id = MathSciNet | id = 0770128
pages = 214–221

*cite book
author = Brandstädt, Andreas; Le, Van Bang; Spinrad, Jeremy
title = Graph Classes: A Survey
publisher = SIAM Monographs on Discrete Mathematics and Applications
year = 1999
id = ISBN 0-89871-432-X

*cite journal
author = Chudnovsky, Maria; Robertson, Neil; Seymour, Paul; Thomas, Robin
title = The strong perfect graph theorem
journal = Annals of Mathematics
volume = 164
year = 2006
issue = 1
pages = 51–229
url = http://projecteuclid.org/getRecord?id=euclid.annm/1157656789
id = MathSciNet | id = 2233847

*cite conference
author = Földes, Stéphane; Hammer, Peter L.
title = Split graphs
booktitle = Proceedings of the Eighth Southeastern Conference on Combinatorics, Graph Theory and Computing (Louisiana State Univ., Baton Rouge, La., 1977)
pages = 311–315
publisher = Congressus Numerantium, No. XIX, Utilitas Math.
location = Winnipeg
date = 1977a
id = MathSciNet | id = 0505860

*cite journal
author = Földes, Stéphane; Hammer, Peter L.
title = Split graphs having Dilworth number two
journal = Canad. J. Math.
volume = 29
year = 1977b
issue = 3
pages = 666–672
id = MathSciNet | id = 0463041

last = Golumbic | first = Martin Charles | authorlink = Martin Charles Golumbic
title = Algorithmic Graph Theory and Perfect Graphs
publisher = Academic Press
year = 1980
isbn = 0-12-289260-7

*cite journal
author = Hammer, Peter L.; Simeone, Bruno
title = The splittance of a graph
journal = Combinatorica
volume = 1
year = 1981
issue = 3
pages = 275–284
id = MathSciNet | id = 0637832
doi = 10.1007/BF02579333

*cite journal
author = McMorris, F. R.; Shier, D. R.
title = Representing chordal graphs on "K"1,"n"
journal = Comment. Math. Univ. Carolin.
volume = 24
year = 1983
pages = 489–494

*cite journal
author = Merris, Russell
title = Split graphs
journal = European J. Combin.
volume = 24
year = 2003
issue = 4
pages = 413–430
doi = 10.1016/S0195-6698(03)00030-1
id = MathSciNet | id = 1975945

*cite journal
author = Royle, Gordon F.
title = Counting set covers and split graphs
journal = Journal of Integer Sequences
volume = 3
year = 2000
issue = 2
pages = 00.2.6
id = MathSciNet | id = 1778996
url = http://www.emis.ams.org/journals/JIS/VOL3/ROYLE/royle.pdf

*cite journal
author = Tyshkevich, R. I.
title = The canonical decomposition of a graph
format = In Russian
journal = Doklady Akad. Nauk BSSR
volume = 24
year = 1980
pages = 677–679

*cite journal
author = Tyshkevich, R. I.; Chernyak, A. A.
title = Canonical partition of a graph defined by the degrees of its vertices
format = In Russian
year = 1979
journal = Isv. Akad. Nauk BSSR, Ser. Fiz.-Mat. Nauk
volume = 5
pages = 14–26

*cite journal
author = Tyshkevich, R. I.; Chernyak, A. A.
title = One more method of enumeration of unlabeled combinatorial objects
format = In Russian
year = 1990
journal = Matem. Zametki
volume = 48
pages = 98–105

*cite journal
author = Tyshkevich, R. I.; Melnikow, O. I.; Kotov, V. M.
title = On graphs and degree sequences: the canonical decomposition
format = In Russian
journal = Kibernetica
volume = 6
year = 1981
pages = 5–8

*cite journal
author = Voss, H.-J.
title = Note on a paper of McMorris and Shier
journal = Comment. Math. Univ. Carolin.
volume = 26
year = 1985
pages = 319–322

Wikimedia Foundation. 2010.

Look at other dictionaries:

  • Graph theory — In mathematics and computer science, graph theory is the study of graphs : mathematical structures used to model pairwise relations between objects from a certain collection. A graph in this context refers to a collection of vertices or nodes and …   Wikipedia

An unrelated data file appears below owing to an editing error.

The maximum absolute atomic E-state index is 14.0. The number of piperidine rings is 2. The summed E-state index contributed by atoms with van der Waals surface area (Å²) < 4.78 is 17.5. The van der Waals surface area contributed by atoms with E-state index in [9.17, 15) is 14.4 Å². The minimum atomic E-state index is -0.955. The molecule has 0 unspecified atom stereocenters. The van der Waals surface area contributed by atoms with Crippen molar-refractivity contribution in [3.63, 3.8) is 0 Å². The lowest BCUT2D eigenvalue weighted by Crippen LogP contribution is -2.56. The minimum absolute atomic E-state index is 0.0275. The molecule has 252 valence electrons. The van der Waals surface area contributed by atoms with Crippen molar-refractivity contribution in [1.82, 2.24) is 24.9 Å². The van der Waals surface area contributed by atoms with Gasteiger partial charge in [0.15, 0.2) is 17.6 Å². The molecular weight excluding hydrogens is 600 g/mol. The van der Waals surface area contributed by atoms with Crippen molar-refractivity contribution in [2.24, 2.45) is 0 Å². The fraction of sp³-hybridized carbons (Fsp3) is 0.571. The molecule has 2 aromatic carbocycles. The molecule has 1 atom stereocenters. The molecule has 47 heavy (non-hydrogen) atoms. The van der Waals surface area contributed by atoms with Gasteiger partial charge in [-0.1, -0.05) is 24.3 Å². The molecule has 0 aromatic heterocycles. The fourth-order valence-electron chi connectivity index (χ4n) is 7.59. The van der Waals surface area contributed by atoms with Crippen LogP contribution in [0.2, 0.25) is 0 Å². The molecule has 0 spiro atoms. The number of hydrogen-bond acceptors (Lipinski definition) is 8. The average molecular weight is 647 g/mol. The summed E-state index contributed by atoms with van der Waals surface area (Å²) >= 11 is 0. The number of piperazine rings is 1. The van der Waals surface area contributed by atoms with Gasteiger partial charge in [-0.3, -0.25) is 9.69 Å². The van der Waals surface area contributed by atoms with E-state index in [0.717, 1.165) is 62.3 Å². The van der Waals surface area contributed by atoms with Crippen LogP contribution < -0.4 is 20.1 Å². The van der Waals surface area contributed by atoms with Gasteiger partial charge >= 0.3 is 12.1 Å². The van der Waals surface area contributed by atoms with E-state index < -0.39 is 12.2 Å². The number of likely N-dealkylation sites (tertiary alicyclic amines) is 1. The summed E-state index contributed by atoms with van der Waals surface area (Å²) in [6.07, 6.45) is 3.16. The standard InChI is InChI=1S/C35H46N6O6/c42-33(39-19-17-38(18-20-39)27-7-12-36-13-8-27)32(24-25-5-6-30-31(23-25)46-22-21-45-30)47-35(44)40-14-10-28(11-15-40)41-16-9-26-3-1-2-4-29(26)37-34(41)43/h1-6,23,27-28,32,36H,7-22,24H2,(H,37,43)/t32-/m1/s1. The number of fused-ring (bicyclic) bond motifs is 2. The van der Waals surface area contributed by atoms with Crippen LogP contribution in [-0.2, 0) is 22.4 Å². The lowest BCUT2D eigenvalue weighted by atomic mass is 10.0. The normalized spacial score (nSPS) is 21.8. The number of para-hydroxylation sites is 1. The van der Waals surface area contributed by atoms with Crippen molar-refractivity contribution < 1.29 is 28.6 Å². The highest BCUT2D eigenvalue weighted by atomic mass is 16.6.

• Graph toughness — In graph theory, toughness is a measure of the connectivity of a graph. A graph G is said to be t tough if, for every k > 1, G cannot be split into k different connected components by the removal of fewer than tk vertices. For instance, a graph… …   Wikipedia

  • Graph of desire — The graph of desire is a conceptual tool from the psychoanalytic theory of Jacques Lacan.HistoryLacan devised numerous quasi mathematical diagrams to represent the structure of the unconscious and its points of contact with empirical and mental… …   Wikipedia

  • Threshold graph — In graph theory, a threshold graph is a graph that can be constructed from a one vertex graph by repeated applications of the following two operations: #Addition of a single isolated vertex to the graph #Addition of a single dominating vertex to… …   Wikipedia

  • Clique (graph theory) — A graph with 23 1 vertex cliques (its vertices), 42 2 vertex cliques (its edges), 19 3 vertex cliques (the light blue triangles), and 2 4 vertex cliques (dark blue). Six of the edges and 11 of the triangles form maximal cliques. The two dark blue …   Wikipedia

  • Metric dimension (graph theory) — In graph theory, the metric dimension of a graph G is the minimum number of vertices in a subset S of G such that all other vertices are uniquely determined by their distances to the vertices in S. Finding the metric dimension of a graph is an NP …   Wikipedia

  • Book (graph theory) — In graph theory, a book (usually written B p) is a split graph consisting of p triangles sharing a common edge (known as the base of the book). Given a graph G, one often writes bk(G) for the largest book contained within G. Note: in the past,… …   Wikipedia

  • Median graph — The median of three vertices in a median graph In mathematics, and more specifically graph theory, a median graph is an undirected graph in which any three vertices a, b, and c have a unique median: a vertex m(a,b,c) that belongs to shortest… …   Wikipedia

  • Chordal graph — A cycle (black) with two chords (green). As for this part, the graph is chordal. However, removing one green edge would result in a non chordal graph. Indeed, the other green edge with three black edges would form a cycle of length four with no… …   Wikipedia

  • Distance-hereditary graph — A distance hereditary graph. In graph theoretic mathematics, a distance hereditary graph (also called a completely separable graph)[1] is a graph in which the distances in any connected induced subgraph are the same as they are in the original… …   Wikipedia

Share the article and excerpts

Direct link
Do a right-click on the link above
and select “Copy Link”